Print the box base and lid on your 3D printer with full support material (there are 2 captive nut cavities that need support) I think I used about 20% infill for the box.

Save the cable tensioners and cable clips to print later because they need a different infill.

Step 3: Build Your Circuit Pt 1

While your 3D printer minion is working away you can build up your electronic circuit.

In your voltage regulator datasheet it should provide a suggested circuit. I have attached the circuit for the voltage reg I used (the image with the DC/DC box in the top left).

  1. Cut out a piece of stripboard to about 50mm x 65mm
  2. Drill 4 holes in the strip board in the locations shown in the attached image to match up with the screw bosses in the 3D print
  3. Solder the voltage regulator with capacitors onto the middle of the board following the circuit diagram
  4. Solder the screw terminals for the input and output lines
  5. Add labels to prevent mixing up the input/output connections and the polarities, important!

Step 4: Build Your Circuit Pt2

Your battery charger leads need to connect to the input of the voltage regulator circuit as well as to the battery, in other words the battery, the charger and the voltage regulator need to all connect in parallel.

To do this; splice the battery charger cables and sodler 2 new wires in. Remember to use heat shrink to insulate.

Then plug everything in and use your volt meter function to:

  • check that you're getting around 13-14V out of the battery charger
  • and 6.5V from your voltage regulator

Step 5: Prepare Your 3D Printed Box

  1. Remove your box from the printer
  2. Begin a seperate print for the cable tensioners and cable clips with 100% in fill and support material:
    1. cable tensioner from my box design is found as part of the GrabCAD download here:
    2. cable clips from here:
  3. Clear out the support material from the captive nut cavities
  4. Put the 4 M4 nuts into the captive nut cavities (the bolts for the cable tensioner will hold onto these nuts for greater force than self taping screws into plastic)

Step 6: Assemble the UPS

  1. Screw your circuit board to the lid using the screw bosses and your small self-tapping wood screws
  2. Place your battery into the enclosure
  3. attach the cables from your battery charger to the power in side of your circuit (with the battery charger unplugged). Make sure you have the polarity correct!
  4. attach the output cables to the power out side of your circuit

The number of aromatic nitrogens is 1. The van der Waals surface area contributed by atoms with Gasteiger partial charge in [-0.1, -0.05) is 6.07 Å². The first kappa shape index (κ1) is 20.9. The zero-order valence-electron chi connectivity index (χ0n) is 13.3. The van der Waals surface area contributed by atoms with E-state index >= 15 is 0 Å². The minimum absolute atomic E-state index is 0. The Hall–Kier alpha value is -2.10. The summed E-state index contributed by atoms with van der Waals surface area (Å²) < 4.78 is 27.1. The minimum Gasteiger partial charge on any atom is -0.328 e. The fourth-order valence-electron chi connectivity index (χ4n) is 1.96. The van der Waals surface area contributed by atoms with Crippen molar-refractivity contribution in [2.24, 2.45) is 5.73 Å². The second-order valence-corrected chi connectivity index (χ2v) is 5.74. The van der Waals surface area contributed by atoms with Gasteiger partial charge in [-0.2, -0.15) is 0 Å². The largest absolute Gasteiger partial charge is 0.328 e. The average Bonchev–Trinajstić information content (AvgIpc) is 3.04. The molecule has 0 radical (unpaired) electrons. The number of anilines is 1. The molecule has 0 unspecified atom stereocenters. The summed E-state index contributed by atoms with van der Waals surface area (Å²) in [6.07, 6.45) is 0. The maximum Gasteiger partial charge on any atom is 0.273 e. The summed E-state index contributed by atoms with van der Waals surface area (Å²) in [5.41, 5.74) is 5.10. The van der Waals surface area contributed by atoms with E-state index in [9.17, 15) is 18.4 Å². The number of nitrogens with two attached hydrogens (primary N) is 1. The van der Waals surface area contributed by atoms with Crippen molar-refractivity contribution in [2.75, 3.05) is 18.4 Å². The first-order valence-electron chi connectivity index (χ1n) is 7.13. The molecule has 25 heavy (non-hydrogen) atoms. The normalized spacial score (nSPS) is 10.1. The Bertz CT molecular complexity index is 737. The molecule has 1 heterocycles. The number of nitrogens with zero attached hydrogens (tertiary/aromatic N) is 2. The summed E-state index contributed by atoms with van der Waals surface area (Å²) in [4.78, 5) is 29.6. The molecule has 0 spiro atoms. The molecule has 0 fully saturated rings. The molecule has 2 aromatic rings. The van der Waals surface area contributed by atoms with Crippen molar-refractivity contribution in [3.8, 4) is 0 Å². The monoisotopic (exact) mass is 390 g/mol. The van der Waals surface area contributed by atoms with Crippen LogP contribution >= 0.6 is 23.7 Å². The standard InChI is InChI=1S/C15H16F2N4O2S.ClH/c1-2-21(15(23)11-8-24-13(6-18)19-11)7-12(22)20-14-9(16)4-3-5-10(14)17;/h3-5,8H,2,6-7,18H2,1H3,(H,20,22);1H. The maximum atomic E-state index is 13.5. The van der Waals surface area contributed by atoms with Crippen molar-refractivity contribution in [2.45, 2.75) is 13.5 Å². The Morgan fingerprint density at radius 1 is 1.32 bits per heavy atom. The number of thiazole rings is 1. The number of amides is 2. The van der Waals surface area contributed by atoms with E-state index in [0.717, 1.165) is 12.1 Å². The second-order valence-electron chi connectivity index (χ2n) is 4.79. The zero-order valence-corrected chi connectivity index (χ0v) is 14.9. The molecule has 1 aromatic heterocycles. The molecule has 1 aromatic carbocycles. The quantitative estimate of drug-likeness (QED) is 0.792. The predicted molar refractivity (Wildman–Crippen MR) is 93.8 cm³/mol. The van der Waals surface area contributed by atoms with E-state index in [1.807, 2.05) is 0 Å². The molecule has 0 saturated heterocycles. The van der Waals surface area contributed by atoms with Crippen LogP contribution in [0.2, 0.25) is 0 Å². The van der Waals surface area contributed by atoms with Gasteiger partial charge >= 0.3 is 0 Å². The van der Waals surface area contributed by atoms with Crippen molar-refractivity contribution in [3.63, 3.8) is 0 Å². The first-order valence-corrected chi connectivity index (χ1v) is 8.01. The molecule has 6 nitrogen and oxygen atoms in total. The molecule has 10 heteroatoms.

5. before plugging in the battery, just plug in the charger and check that you're getting 13-14V out from the battery charger and 6.5V out from the voltage regulator (be aware; some battery chargers may be clever enough to sense if the battery is there, so would not give out a voltage without a battery plugged in)
  6. plug in your battery using the red and black spade connectors of the battery charger. Make sure the polarity is correct! Double check the voltages again
  7. screw in the cable tensioners using the M4 bolts (you can screw these in fairly tight but not so much that you crack the plastic). These will make sure the cables will never get yanked out of the circuit board
  8. Place the lid on the base of the enclosure and use the 4 long 4mm diameter wood screws to screw the lid onto the base

Step 7: Solder the UPS Output to Your Smart Device

  1. Remove the origonal batteries from your smart device, you'll never need them again!
  2. Dissassemble your smart device to find where the origonal batteries connect to the circuit board
  3. Check the polarity of the origonal battery connections. If you're lucky this might be labelled on the board, but most often you will need to reference the + and - of the batteries to tell you the polarity of the circuit board connection.
  4. Solder the output wires from your UPS to the battery connections of your smart device. Make sure you get the polarity right.
  5. Then create a hole for the new wire to pass out of the device, I used a needle file for this

Step 8: Cable Management

Use your 3D printed cable clips to trail your cable in a neat path. I used hot melt glue to glue these on but you can also use foam double-sided pads.

Step 9: Sumg-ness

Be smug with the thought that your device will never run out of battery again!